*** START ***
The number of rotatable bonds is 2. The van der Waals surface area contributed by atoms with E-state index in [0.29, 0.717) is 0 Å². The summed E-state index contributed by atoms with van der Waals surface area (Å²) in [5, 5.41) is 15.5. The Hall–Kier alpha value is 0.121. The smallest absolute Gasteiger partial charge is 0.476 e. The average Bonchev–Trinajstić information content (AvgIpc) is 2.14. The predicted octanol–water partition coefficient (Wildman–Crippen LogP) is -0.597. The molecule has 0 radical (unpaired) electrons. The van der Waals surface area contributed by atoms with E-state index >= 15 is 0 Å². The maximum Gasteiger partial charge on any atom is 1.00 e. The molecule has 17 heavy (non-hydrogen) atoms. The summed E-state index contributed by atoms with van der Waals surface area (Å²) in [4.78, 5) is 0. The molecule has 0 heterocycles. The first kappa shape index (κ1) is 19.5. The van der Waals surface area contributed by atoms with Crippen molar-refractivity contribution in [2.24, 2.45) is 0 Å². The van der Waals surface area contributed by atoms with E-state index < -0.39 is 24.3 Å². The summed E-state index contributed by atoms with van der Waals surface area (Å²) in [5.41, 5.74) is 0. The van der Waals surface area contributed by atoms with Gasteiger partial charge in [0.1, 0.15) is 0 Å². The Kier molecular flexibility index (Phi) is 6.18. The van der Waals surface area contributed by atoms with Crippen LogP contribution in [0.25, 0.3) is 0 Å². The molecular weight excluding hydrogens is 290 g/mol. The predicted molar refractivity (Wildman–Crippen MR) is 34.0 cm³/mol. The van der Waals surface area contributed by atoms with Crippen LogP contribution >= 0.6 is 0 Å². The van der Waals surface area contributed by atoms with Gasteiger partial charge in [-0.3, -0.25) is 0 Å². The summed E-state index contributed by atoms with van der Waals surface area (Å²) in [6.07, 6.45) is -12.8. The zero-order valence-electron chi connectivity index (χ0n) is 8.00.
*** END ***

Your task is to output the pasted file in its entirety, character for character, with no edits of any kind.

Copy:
The number of rotatable bonds is 2. The van der Waals surface area contributed by atoms with E-state index in [0.29, 0.717) is 0 Å². The summed E-state index contributed by atoms with van der Waals surface area (Å²) in [5, 5.41) is 15.5. The Hall–Kier alpha value is 0.121. The smallest absolute Gasteiger partial charge is 0.476 e. The average Bonchev–Trinajstić information content (AvgIpc) is 2.14. The predicted octanol–water partition coefficient (Wildman–Crippen LogP) is -0.597. The molecule has 0 radical (unpaired) electrons. The van der Waals surface area contributed by atoms with E-state index >= 15 is 0 Å². The maximum Gasteiger partial charge on any atom is 1.00 e. The molecule has 17 heavy (non-hydrogen) atoms. The summed E-state index contributed by atoms with van der Waals surface area (Å²) in [4.78, 5) is 0. The molecule has 0 heterocycles. The first kappa shape index (κ1) is 19.5. The van der Waals surface area contributed by atoms with Crippen molar-refractivity contribution in [2.24, 2.45) is 0 Å². The van der Waals surface area contributed by atoms with E-state index < -0.39 is 24.3 Å². The summed E-state index contributed by atoms with van der Waals surface area (Å²) in [5.41, 5.74) is 0. The van der Waals surface area contributed by atoms with Gasteiger partial charge in [0.1, 0.15) is 0 Å². The Kier molecular flexibility index (Phi) is 6.18. The van der Waals surface area contributed by atoms with Crippen LogP contribution in [0.25, 0.3) is 0 Å². The molecular weight excluding hydrogens is 290 g/mol. The predicted molar refractivity (Wildman–Crippen MR) is 34.0 cm³/mol. The van der Waals surface area contributed by atoms with Crippen LogP contribution >= 0.6 is 0 Å². The van der Waals surface area contributed by atoms with Gasteiger partial charge in [-0.3, -0.25) is 0 Å². The summed E-state index contributed by atoms with van der Waals surface area (Å²) in [6.07, 6.45) is -12.8. The zero-order valence-electron chi connectivity index (χ0n) is 8.00.